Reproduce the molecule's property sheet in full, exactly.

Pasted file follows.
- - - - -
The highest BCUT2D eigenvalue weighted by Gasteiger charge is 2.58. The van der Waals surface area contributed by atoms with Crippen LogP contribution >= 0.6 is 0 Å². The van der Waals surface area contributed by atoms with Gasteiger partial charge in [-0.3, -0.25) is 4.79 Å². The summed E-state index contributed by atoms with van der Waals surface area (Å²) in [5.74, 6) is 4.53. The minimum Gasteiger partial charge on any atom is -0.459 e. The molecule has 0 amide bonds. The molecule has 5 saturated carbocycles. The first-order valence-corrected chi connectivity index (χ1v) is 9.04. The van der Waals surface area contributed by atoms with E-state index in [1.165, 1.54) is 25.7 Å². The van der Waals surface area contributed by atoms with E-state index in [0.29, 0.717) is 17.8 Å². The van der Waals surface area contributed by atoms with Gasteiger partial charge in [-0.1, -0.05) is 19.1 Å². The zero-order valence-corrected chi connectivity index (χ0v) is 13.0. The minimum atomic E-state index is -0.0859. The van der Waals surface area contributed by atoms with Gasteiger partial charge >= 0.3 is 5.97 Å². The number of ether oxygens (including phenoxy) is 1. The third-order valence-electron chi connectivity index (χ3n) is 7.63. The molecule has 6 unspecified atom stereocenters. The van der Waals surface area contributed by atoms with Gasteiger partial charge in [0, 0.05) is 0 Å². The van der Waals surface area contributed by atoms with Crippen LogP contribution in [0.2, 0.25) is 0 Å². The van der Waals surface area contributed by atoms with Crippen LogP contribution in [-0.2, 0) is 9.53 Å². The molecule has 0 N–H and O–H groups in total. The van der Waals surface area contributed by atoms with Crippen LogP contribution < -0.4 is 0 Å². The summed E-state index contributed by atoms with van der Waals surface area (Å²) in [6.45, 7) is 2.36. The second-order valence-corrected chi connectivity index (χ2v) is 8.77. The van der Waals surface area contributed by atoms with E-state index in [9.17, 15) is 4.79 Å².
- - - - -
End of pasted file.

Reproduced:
The highest BCUT2D eigenvalue weighted by Gasteiger charge is 2.58. The van der Waals surface area contributed by atoms with Crippen LogP contribution >= 0.6 is 0 Å². The van der Waals surface area contributed by atoms with Gasteiger partial charge in [-0.3, -0.25) is 4.79 Å². The summed E-state index contributed by atoms with van der Waals surface area (Å²) in [5.74, 6) is 4.53. The minimum Gasteiger partial charge on any atom is -0.459 e. The molecule has 0 amide bonds. The molecule has 5 saturated carbocycles. The first-order valence-corrected chi connectivity index (χ1v) is 9.04. The van der Waals surface area contributed by atoms with E-state index in [1.165, 1.54) is 25.7 Å². The van der Waals surface area contributed by atoms with E-state index in [0.29, 0.717) is 17.8 Å². The van der Waals surface area contributed by atoms with Gasteiger partial charge in [-0.1, -0.05) is 19.1 Å². The zero-order valence-corrected chi connectivity index (χ0v) is 13.0. The minimum atomic E-state index is -0.0859. The van der Waals surface area contributed by atoms with Gasteiger partial charge >= 0.3 is 5.97 Å². The number of ether oxygens (including phenoxy) is 1. The third-order valence-electron chi connectivity index (χ3n) is 7.63. The molecule has 6 unspecified atom stereocenters. The van der Waals surface area contributed by atoms with Gasteiger partial charge in [0, 0.05) is 0 Å². The van der Waals surface area contributed by atoms with Crippen LogP contribution in [0.2, 0.25) is 0 Å². The van der Waals surface area contributed by atoms with Crippen LogP contribution in [-0.2, 0) is 9.53 Å². The molecule has 0 N–H and O–H groups in total. The van der Waals surface area contributed by atoms with Crippen LogP contribution < -0.4 is 0 Å². The summed E-state index contributed by atoms with van der Waals surface area (Å²) in [6.45, 7) is 2.36. The second-order valence-corrected chi connectivity index (χ2v) is 8.77. The van der Waals surface area contributed by atoms with E-state index in [9.17, 15) is 4.79 Å².